What Is Windows Communications Foundation?

Windows® Communication Foundation (WCF) is an application programming interface in the .NET Framework for building service-oriented applications. Servers implement multiple services that can be consumed by multiple clients. Services are loosely coupled to each other.

Services typically have a WSDL interface (Web Services Description Language), which any WCF client can use to consume the service. A WCF client connects to a service via an endpoint. Each service exposes itself via one or more endpoints. An endpoint has an address, which is a URL specifying where the endpoint can be accessed, and binding properties that specify how the data will be transferred.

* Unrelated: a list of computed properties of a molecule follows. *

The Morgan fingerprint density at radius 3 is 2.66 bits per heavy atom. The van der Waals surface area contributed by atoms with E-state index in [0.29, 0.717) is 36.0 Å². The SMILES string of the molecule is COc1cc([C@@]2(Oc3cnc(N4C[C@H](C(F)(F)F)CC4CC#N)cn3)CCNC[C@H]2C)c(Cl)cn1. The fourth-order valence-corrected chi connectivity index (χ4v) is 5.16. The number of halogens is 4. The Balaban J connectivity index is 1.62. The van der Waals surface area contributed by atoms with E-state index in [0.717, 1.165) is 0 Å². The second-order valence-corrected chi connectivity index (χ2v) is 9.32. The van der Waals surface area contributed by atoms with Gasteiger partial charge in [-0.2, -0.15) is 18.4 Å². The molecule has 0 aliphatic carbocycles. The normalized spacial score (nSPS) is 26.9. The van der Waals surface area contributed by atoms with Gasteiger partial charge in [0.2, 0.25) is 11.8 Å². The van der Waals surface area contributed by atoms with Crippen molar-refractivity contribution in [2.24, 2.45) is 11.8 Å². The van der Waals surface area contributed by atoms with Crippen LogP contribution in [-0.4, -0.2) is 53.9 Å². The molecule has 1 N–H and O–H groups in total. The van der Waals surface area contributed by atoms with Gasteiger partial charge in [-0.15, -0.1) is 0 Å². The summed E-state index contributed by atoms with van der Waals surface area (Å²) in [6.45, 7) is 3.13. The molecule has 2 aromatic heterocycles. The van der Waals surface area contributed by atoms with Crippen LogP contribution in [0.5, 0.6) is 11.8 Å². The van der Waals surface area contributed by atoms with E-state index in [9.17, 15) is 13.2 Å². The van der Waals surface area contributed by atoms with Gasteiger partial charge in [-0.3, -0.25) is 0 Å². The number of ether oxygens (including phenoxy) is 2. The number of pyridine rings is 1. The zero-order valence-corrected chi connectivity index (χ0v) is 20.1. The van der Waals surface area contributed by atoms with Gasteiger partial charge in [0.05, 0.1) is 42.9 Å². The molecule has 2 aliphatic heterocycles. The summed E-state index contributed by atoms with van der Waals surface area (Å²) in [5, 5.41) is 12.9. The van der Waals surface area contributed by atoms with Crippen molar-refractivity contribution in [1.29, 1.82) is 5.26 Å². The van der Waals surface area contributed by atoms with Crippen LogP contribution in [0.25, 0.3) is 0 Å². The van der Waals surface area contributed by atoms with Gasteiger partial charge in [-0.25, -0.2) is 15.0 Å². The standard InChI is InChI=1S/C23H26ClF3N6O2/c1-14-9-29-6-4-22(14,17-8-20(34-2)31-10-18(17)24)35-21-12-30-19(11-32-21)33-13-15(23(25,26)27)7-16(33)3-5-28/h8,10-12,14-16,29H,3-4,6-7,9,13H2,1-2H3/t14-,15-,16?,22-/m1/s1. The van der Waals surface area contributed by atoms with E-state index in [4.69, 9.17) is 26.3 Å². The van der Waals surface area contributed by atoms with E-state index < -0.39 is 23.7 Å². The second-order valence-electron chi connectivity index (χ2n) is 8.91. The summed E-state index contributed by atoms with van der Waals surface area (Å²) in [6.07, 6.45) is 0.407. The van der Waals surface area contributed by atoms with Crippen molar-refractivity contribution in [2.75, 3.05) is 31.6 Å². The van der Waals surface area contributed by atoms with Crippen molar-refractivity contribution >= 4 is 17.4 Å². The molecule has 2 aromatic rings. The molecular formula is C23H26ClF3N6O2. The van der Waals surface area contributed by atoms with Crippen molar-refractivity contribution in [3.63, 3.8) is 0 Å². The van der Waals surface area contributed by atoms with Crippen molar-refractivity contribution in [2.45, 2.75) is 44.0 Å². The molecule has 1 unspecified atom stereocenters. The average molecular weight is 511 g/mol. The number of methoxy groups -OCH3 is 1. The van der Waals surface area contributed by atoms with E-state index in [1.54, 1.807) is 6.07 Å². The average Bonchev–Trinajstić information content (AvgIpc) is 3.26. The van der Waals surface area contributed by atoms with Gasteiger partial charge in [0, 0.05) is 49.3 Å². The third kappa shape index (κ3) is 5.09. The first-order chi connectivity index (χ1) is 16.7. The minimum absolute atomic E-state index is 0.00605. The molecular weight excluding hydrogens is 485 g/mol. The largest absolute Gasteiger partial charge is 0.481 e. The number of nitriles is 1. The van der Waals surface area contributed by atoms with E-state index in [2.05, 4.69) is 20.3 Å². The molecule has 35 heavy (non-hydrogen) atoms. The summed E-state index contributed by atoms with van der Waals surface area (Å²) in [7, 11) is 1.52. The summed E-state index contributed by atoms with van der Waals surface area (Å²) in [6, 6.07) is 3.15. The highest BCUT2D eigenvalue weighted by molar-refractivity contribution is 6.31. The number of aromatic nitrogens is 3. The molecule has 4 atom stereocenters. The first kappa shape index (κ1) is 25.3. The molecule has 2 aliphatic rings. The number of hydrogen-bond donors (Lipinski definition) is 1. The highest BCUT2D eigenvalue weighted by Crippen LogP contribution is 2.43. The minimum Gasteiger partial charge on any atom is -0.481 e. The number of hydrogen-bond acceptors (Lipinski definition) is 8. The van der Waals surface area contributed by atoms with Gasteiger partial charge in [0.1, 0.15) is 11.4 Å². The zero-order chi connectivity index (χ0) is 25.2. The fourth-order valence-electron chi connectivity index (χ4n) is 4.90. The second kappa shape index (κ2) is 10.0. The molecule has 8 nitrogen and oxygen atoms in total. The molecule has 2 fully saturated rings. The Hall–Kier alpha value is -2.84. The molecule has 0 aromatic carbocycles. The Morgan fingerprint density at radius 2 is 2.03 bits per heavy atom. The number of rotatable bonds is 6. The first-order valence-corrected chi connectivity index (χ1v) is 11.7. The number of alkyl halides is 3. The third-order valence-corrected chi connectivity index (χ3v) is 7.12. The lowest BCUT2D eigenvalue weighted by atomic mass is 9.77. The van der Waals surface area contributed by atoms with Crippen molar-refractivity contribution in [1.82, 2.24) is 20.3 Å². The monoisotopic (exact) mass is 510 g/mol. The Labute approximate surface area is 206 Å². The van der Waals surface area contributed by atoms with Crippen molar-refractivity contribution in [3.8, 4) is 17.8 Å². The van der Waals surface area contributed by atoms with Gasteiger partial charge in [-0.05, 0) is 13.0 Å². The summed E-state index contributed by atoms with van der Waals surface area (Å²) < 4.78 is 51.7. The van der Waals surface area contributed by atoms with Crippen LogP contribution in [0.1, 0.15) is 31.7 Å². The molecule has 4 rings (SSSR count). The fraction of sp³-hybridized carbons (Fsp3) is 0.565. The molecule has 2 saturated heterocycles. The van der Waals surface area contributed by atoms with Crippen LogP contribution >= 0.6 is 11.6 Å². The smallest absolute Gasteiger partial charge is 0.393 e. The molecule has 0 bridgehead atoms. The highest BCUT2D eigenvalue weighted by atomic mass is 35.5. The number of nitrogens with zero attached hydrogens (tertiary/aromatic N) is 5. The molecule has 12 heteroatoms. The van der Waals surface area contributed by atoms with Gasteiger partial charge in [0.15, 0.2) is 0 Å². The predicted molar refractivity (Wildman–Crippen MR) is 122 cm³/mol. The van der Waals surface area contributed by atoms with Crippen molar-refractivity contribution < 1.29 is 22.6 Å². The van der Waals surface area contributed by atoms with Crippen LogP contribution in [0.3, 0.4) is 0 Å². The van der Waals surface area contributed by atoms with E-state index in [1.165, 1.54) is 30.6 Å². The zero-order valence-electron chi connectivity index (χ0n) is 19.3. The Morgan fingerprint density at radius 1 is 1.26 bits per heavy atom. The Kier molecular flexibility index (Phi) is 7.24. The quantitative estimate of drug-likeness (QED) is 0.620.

What’s the Difference Between WCF and .NET Remoting?

WCF is an end-to-end web service. Many of the advantages afforded by .NET Remoting—a wide selection of protocol interoperability, for instance—can be achieved with a WCF interface, in addition to having access to a richer, more flexible set of native data types. .NET Remoting can only support native objects.

WCF offers more robust choices in most every aspect of web-based development, even implementation of a Java® client, for example.

For More information About WCF

For up-to-date information regarding WCF, see What Is Windows Communication Foundation on the Microsoft® webpage.